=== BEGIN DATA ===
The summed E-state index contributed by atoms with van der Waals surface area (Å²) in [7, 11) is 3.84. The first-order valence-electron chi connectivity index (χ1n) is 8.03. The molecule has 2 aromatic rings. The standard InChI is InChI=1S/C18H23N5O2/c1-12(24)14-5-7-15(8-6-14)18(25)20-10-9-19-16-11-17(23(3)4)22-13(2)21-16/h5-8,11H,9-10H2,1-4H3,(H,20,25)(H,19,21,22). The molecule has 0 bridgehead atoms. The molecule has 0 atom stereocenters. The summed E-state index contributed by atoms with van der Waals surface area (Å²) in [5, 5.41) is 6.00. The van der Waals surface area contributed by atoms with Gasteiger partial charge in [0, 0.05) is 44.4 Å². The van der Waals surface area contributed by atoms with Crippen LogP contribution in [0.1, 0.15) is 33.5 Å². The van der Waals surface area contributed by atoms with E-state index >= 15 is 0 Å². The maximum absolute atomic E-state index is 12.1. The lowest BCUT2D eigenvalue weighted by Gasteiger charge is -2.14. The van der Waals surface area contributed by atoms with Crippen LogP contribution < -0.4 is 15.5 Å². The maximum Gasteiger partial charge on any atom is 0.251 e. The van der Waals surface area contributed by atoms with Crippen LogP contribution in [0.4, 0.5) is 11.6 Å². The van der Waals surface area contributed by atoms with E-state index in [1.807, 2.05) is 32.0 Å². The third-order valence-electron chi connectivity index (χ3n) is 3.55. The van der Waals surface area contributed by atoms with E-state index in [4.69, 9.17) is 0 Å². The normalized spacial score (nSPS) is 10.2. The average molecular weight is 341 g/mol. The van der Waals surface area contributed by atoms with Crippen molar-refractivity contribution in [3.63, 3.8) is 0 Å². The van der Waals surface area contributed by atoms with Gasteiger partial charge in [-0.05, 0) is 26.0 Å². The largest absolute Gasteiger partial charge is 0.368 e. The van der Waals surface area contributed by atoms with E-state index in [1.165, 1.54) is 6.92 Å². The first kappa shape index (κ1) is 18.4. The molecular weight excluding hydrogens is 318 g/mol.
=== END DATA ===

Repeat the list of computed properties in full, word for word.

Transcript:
The summed E-state index contributed by atoms with van der Waals surface area (Å²) in [7, 11) is 3.84. The first-order valence-electron chi connectivity index (χ1n) is 8.03. The molecule has 2 aromatic rings. The standard InChI is InChI=1S/C18H23N5O2/c1-12(24)14-5-7-15(8-6-14)18(25)20-10-9-19-16-11-17(23(3)4)22-13(2)21-16/h5-8,11H,9-10H2,1-4H3,(H,20,25)(H,19,21,22). The molecule has 0 bridgehead atoms. The molecule has 0 atom stereocenters. The summed E-state index contributed by atoms with van der Waals surface area (Å²) in [5, 5.41) is 6.00. The van der Waals surface area contributed by atoms with Gasteiger partial charge in [0, 0.05) is 44.4 Å². The van der Waals surface area contributed by atoms with Crippen LogP contribution in [0.1, 0.15) is 33.5 Å². The van der Waals surface area contributed by atoms with E-state index >= 15 is 0 Å². The maximum absolute atomic E-state index is 12.1. The lowest BCUT2D eigenvalue weighted by Gasteiger charge is -2.14. The van der Waals surface area contributed by atoms with Crippen LogP contribution < -0.4 is 15.5 Å². The maximum Gasteiger partial charge on any atom is 0.251 e. The van der Waals surface area contributed by atoms with Crippen LogP contribution in [0.4, 0.5) is 11.6 Å². The van der Waals surface area contributed by atoms with E-state index in [1.807, 2.05) is 32.0 Å². The third-order valence-electron chi connectivity index (χ3n) is 3.55. The van der Waals surface area contributed by atoms with E-state index in [4.69, 9.17) is 0 Å². The normalized spacial score (nSPS) is 10.2. The average molecular weight is 341 g/mol. The van der Waals surface area contributed by atoms with Crippen molar-refractivity contribution in [3.63, 3.8) is 0 Å². The van der Waals surface area contributed by atoms with Gasteiger partial charge in [-0.05, 0) is 26.0 Å². The largest absolute Gasteiger partial charge is 0.368 e. The van der Waals surface area contributed by atoms with E-state index in [1.165, 1.54) is 6.92 Å². The first kappa shape index (κ1) is 18.4. The molecular weight excluding hydrogens is 318 g/mol.